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All You Can Eat

Trend-setting restaurants, Northwest cookbooks, local food news and the people who make them happen.

October 2, 2014 at 6:15 AM

After $75K investment, raw milk dairy in Carnation unable to get insurance

File photo of Cindy Krepky milking Trixie the goat by Mike Siegel/The Seattle Times

Cindy Krepky milks Trixie the goat. (Photo by Mike Siegel / The Seattle Times)

Last year, Cindy Krepky realized her long-held dream of building a raw milk goat dairy on her Dog Mountain Farm near Carnation. After building her herd and investing $75,000 in a USDA-certified plant, she provided bottled milk from her does to customers through her farm store, CSAs and other outlets.

Now, she told customers, her insurance company will no longer cover raw milk sales. While the product is legal (though controversial) in Washington state, insurance coverage has been an issue for other farms nationwide. (For the lowdown on the Washington situation, click here.)

She’s looking for other insurance coverage, or considering leasing the goats. She plans to provide milk to the up-and-coming Cherry Valley Dairy for a new line of goat cheese. A Cherry Valley cheese maker just spent time in Italy learning to work with goat milk, and Krepky expects the results to be “incredible.” Still, now, she doesn’t expect now to ever recoup her investment in the dairy and bottling plant – or to achieve the goal she worked toward for so many years on the land where the sustainably-minded farmers also oversee vegetables and fruits, pigs, chickens and eggs, and other products from soups to jams.

“Such is the life of farming,” Krepky said philosophically by phone Wednesday, momentarily postponing a rabbit slaughtering. “You never know whether it’s going to be Mother Nature or some new regulation… It’s a very risky business.”

On the plus side for the farm, Dog Mountain recently renovated a landmark Carnation business into a literal farm-to-table cafe. The platters of breakfast, lunch and dinner made with farm stand ingredients look tempting for travelers as well as locals.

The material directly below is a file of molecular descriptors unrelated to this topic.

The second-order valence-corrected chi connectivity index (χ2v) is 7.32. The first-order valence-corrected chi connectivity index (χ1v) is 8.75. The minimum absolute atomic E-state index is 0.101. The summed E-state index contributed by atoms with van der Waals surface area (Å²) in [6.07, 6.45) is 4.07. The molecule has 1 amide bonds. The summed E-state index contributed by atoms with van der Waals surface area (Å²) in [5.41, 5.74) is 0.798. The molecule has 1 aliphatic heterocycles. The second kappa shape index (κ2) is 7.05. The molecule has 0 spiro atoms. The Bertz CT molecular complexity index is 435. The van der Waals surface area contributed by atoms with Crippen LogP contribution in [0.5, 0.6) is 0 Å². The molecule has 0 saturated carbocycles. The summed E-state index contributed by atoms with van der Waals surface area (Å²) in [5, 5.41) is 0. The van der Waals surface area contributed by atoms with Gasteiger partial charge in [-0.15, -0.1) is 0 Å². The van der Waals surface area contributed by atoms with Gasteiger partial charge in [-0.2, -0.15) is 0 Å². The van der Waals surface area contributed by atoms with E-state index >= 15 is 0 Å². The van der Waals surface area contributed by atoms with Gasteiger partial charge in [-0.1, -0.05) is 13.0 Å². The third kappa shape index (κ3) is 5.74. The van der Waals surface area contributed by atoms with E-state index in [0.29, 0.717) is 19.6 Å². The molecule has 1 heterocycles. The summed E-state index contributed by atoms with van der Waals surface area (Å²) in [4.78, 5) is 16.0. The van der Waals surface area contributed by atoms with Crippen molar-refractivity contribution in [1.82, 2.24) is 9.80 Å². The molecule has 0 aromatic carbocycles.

Shawn Iliff is the chef, a Le Cordon Bleu graduate who spent years cooking at Tom Douglas Restaurants and also spent a year working at Douglas’s Prosser Farm. He’s started out serving dinner specials like duck confit from Dog Mountain birds and breakfast biscuits with the farm’s eggs or sausage or tomato jam. The cafe in a remodeled gas station also has a retail area for eggs, meats, and other products. Starting Saturday, there will be a weekly market on site with fresh produce. Lunch sandwiches run around $8 with salad or soup or taters, Krepky said, and dinners range from around $13 to a $27 ribeye. She said Iliff “has developed a really wonderful menu that resonates with folks here. It’s wholesome and delicious – it’s amazing what he can do with a simple egg salad sandwich.”

Why did the farmers branch out into a retail outlet, when there’s enough work on the farm as there is?

“We had a dinner conversation with friends, talking about how there was no good place to eat in the area that was serving local food that was well-prepared. A week later we happened to see this lovely little location up for lease, and we just decided to jump in,” Krepky said.

The farm itself is “really off the beaten path,” and it seemed like an opportunity to provide a central location where the community could find “the wonderful products grown here in the valley.”

The gain of the cafe versus the loss of the milk plant isn’t an even deal. But with Iliff, who met every item on their long wish list for a chef, they’re excited about the future. They’ll have an official grand re-opening and harvest festival at the restaurant Oct. 18, moving the festival down from its previous location on the farm.

As an accountant told Krepky after hearing of the restaurant, “Congratulations! You now own two of the riskiest businesses possible.”

The Dog Mountain Farm to Table cafe-grocery is located at 4721 Tolt Ave. in Carnation. Check out the harvest festival Oct. 18 for a cider pressing, apple butter demonstrations, fresh fruit (the farm produces some 15 varieties of apples, plus pears and quince), farmstand products like meat and baked goods, music, and, weather allowing, the beautiful draft horses from the farm coming down for carriage rides. The festival will run from 10 a.m. to 6 p.m., and there will be a regular market on other Saturdays from 10 a.m. to 3 p.m. More information is online here.

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